All seasons are filled with wonder, but summer is especially magical when you are a child. It is the season of dripping ice cream cones (‘purple cow” being May’s favorite), blueberry picking in open fields, awakening to the songs of birds and going to sleep to the sounds of crickets, meeting friends in the park, flying colorful kites, and watching sea gulls face into the wind. But most of all, summer is journeying to beaches, lakes, ponds and pools.
Recently, as I sat on the beach in Falmouth with my husband, I paused to take notice of the young parents who arrived with children in tow. Wagons filled with sand toys, umbrellas, coolers, towels, and chairs (for both themselves and their children) were dragged along in their wake. As I watched in awe, my thoughts turned to a much simpler time when my husband and I brought our young daughters to the beach. We sat on a blanket, using our cooler and shoes to hold it in place against the ocean breezes, and our daughters played with pails, shovels and sand sifters. I couldn’t help but to marvel at how many new beach items have come to market since our children were young: tents, beach carts, coolers that transform into tables, “boogie boards,” “noodles,” “windbreaks,”… The list is seemingly unending. As each family tugged and pulled their beach paraphernalia an image of nomadic people in search for an oasis came to mind.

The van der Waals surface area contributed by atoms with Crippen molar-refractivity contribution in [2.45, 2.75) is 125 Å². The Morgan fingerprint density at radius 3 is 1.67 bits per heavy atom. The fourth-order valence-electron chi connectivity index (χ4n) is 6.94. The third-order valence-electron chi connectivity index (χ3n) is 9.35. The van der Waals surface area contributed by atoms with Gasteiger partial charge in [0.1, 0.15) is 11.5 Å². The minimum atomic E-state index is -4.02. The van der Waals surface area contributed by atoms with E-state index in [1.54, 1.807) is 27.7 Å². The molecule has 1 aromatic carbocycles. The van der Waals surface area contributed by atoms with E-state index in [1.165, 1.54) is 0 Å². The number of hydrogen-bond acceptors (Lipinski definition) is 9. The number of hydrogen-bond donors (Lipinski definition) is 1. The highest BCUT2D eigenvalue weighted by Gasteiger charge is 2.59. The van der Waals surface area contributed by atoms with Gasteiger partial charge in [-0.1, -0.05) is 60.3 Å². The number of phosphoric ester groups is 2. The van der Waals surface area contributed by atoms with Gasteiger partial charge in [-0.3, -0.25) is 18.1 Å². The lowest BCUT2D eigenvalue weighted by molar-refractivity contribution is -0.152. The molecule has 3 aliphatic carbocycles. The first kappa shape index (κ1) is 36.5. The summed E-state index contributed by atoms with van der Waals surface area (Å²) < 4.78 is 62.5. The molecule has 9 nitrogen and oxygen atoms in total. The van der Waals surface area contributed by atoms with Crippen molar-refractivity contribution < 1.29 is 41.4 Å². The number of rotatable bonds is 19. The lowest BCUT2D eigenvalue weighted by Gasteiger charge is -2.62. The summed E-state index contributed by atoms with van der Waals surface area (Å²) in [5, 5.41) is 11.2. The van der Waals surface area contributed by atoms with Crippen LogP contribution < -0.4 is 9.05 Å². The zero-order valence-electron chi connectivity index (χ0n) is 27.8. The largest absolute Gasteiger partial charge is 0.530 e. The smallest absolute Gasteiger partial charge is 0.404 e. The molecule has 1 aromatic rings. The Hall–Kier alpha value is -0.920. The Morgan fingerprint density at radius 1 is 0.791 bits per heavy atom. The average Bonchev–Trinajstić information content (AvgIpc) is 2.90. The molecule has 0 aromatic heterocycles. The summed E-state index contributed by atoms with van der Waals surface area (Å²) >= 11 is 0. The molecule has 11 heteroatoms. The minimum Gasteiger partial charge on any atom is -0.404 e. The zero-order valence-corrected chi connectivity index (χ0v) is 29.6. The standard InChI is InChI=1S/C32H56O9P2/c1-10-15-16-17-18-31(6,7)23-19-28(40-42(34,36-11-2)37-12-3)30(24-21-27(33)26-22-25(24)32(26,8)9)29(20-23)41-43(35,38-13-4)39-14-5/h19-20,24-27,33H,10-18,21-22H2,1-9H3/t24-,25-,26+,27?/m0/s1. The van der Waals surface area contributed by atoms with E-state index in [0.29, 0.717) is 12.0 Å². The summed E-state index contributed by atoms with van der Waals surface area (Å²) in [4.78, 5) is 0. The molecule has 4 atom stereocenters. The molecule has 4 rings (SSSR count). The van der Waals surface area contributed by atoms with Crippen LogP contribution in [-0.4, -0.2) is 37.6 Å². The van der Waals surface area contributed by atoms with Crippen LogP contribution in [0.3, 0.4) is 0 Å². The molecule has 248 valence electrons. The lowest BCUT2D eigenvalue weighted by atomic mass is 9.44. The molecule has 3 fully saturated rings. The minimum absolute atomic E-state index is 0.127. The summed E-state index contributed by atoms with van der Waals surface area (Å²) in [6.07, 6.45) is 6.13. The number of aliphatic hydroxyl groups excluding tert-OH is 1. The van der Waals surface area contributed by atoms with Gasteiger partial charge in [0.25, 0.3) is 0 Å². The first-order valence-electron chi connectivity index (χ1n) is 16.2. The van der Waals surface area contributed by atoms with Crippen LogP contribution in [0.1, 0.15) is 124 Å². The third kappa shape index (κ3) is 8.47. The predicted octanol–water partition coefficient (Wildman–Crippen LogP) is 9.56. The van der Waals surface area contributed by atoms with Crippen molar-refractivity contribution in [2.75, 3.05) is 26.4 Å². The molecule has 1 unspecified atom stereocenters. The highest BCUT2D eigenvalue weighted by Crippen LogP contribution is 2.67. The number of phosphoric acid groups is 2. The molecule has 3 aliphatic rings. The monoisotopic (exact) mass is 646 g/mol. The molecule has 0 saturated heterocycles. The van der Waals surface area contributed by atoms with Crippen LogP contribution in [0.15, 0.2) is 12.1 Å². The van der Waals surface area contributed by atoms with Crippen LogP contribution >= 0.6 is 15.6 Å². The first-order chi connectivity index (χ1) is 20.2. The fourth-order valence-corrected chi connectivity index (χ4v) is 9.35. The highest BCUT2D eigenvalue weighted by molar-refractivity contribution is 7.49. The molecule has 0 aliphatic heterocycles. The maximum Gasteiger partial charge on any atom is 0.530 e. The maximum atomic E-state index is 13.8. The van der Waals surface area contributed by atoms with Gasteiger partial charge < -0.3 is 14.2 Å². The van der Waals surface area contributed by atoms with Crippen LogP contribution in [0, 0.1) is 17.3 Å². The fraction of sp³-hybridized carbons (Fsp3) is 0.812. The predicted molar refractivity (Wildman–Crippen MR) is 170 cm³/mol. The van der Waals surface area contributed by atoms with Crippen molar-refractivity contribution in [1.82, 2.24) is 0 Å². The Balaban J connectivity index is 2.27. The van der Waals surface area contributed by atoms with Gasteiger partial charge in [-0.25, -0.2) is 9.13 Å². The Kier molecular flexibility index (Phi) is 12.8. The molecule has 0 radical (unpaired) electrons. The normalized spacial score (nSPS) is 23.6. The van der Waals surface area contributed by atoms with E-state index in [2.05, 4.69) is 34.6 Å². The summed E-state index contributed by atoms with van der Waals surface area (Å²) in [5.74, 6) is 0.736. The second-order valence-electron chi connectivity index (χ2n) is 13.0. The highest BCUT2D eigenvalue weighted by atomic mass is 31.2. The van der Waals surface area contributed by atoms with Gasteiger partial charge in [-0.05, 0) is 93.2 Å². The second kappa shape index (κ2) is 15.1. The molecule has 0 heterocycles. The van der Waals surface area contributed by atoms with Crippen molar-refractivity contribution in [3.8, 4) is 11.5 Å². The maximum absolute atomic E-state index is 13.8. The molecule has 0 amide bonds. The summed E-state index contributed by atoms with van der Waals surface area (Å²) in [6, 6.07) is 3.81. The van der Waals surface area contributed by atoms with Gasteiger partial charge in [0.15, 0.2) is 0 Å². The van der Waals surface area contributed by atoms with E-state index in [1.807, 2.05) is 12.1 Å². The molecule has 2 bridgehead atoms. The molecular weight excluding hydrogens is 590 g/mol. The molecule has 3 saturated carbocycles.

Some things however, have remained constant. Digging in the sand, hunting for sea glass, skimming flat rocks over the water’s shimmering surface, collecting seashells, and running in and out of waves as they wash over the shore have been, and continue to be, favorite pastimes of children.
With respect to these time-honored activities, I offer one more that kept me entertained as a child and that I have passed down to my children and grandchildren.
Materials: g coins or small trinkets, shovel and sand sifter
When I was a child, my parents, who had six children, resorted to a variety of tricks to keep us entertained while at the beach so that they might have some “down time.” Unbeknownst to me, my dad, while I wasn’t looking, hid pennies in the sand surrounding our blanket. He then told me that people often buried treasure in the sand and if I dug around I might find the hidden artifacts. He would direct me to one place where I easily uncovered a penny. This sparked me onto looking for additional treasures and kept me entertained for quite a while, allowing my dad a few moments to read one of his four daily newspapers.
Now, as a grandparent, I am able to witness the excitement that my parents before me must have enjoyed as they watched their young daughter dig for buried treasure. As I reflect on this memory, I find myself wedged between two pleasant worlds, the past with my father and the present with my granddaughters. What a lovely place to be.
Using glass beads or small trinkets that can be purchased at a nominal cost at Oriental Traders, Christmas Tree Shops and Party City, to name a few, make the treasure hunt even more enticing and is sure to add to the day’s fun. Hiding dinosaur figures can act to motivate children to learn more about these “terrible beasts.” I would recommend that some sort of “sand-mark” be used as a tool for helping you remember where the artifacts lay hidden.
Whatever trinkets you opt to hide in the sand, watching the anticipatory look on your grandchild’s face as he/she sifts through the sand is the greatest treasure of all.